The Russian parliament voted this week to approve Russia’s bid to join the World Trade Organization (WTO), the body that sets global trade rules. The action means that tariffs on imports into Russia will decrease, key sectors of the Russian economy will be open to foreign investment and U.S. companies will benefit.
There is, however, one obstacle. American businesses cannot take advantage of the Russian market opening unless the U.S. Congress terminates the application of the Jackson-Vanik Amendment, enacted in the 1970s to pressure the former Soviet Union to allow Jews to emigrate – a purpose long since achieved.
Because the Jackson-Vanik amendment is inconsistent with WTO rules, Russia could deny U.S. exporters the concessions Russia made to join the WTO and put U.S. companies at a disadvantage versus manufacturers in Asia, Europe and elsewhere.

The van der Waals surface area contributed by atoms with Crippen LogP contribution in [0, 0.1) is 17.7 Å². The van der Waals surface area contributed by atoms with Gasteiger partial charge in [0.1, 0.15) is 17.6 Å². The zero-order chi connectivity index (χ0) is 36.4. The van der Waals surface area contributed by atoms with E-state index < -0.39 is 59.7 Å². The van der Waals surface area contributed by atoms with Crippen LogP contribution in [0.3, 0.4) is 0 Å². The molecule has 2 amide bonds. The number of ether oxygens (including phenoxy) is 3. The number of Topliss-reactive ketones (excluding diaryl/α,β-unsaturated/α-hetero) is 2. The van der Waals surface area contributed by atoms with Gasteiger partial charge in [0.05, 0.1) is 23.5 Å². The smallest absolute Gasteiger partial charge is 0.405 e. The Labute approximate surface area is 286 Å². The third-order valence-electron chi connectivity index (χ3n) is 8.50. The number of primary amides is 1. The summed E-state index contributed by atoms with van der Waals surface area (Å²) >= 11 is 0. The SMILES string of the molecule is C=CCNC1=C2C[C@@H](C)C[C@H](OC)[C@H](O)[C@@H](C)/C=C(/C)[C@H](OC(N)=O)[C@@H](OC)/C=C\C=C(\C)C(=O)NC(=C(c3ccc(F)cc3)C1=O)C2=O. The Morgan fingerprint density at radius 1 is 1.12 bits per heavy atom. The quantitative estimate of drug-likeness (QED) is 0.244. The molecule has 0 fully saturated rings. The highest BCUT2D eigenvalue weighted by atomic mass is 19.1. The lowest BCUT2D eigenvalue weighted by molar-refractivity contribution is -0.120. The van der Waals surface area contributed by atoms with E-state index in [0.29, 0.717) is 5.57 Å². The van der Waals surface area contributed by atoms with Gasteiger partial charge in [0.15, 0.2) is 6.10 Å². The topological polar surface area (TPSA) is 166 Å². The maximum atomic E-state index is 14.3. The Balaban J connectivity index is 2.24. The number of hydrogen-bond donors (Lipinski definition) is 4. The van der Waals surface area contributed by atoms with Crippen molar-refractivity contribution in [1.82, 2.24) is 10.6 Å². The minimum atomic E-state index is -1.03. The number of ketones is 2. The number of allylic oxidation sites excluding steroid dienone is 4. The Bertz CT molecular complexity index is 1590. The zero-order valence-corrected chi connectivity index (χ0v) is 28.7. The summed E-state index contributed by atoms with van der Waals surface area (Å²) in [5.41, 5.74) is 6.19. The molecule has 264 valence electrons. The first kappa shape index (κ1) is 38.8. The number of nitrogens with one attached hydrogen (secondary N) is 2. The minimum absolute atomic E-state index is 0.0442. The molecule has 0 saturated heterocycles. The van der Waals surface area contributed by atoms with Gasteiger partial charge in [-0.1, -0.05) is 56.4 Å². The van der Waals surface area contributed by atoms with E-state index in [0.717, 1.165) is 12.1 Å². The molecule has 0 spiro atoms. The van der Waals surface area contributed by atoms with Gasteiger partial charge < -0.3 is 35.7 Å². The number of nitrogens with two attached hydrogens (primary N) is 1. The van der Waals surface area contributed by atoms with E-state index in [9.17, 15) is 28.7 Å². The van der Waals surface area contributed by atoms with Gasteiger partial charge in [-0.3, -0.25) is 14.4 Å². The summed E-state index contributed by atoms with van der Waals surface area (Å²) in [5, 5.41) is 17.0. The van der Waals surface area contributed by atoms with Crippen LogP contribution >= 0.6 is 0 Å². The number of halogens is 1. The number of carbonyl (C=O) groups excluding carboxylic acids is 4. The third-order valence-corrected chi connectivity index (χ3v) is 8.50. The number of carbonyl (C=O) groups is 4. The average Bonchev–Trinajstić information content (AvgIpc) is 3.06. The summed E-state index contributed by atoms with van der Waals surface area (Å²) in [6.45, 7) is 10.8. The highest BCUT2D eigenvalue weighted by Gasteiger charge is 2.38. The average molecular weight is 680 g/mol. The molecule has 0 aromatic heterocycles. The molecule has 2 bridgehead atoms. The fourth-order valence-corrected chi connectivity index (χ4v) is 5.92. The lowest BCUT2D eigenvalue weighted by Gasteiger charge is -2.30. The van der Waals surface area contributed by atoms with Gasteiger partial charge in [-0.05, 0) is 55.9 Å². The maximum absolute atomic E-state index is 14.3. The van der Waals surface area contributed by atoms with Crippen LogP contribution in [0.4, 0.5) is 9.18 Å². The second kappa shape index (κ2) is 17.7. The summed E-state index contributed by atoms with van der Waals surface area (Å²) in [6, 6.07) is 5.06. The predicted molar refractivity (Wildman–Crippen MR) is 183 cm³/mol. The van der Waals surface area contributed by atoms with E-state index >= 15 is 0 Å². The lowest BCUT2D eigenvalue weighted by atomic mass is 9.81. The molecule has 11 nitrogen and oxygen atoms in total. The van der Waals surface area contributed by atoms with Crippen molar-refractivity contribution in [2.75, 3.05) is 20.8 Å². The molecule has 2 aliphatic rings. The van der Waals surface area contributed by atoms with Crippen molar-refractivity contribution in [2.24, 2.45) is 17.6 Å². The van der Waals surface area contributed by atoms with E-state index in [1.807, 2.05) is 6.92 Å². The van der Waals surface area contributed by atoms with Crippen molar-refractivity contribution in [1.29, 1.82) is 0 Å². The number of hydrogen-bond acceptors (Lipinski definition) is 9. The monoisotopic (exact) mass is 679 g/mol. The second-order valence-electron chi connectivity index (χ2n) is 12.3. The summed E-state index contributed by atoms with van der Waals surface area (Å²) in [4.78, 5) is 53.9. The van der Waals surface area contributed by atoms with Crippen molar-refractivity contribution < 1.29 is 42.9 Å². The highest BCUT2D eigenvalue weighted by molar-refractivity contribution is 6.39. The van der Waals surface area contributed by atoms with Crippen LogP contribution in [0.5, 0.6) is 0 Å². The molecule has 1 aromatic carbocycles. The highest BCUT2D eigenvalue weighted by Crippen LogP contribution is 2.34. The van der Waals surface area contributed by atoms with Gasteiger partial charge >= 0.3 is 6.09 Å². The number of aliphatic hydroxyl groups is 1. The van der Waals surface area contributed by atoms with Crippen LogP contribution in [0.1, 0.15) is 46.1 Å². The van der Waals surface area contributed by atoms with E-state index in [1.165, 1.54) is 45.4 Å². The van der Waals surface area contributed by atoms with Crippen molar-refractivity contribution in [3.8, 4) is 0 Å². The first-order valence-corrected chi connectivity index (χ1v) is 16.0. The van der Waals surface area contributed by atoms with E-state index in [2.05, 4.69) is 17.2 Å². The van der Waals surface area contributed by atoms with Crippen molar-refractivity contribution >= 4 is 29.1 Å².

The solution - Congress needs to approve a bill extending permanent normal trade relations (PNTR) to Russia and repealing Jackson-Vanik. Associated Industries of Massachusetts (AIM) and numerous other national business organizations have signed a letter encouraging Congress to approve PNTR for Russia before the August recess.
Russia has already completed a number of economic reforms that were pre-requisites to WTO membership. Russia is now obligated to open its market to imports, protect intellectual property, safeguard foreign investors, and strengthen its compliance with “rule of law.” Other countries will be able to hold Russia accountable for fulfilling its trade commitments. The threat of WTO sanctions will discourage Russia’s arbitrary imposition of trade barriers.
An open Russian market is a benefit for US companies. Russia is the eleventh largest economy in the world and its rapidly growing middle class is already a lucrative market for high-quality goods and services.
Although Russia is not a major export destination for Massachusetts products at present (2011 exports from Massachusetts to Russia totaled $120 million), Bay State makers of industrial machinery, pharmaceuticals, medical devices, auto parts, pharmaceuticals and insurance are expected to benefit from Russia’s WTO membership. Many experts predict that US-Russia trade will double or even triple if Congress acts.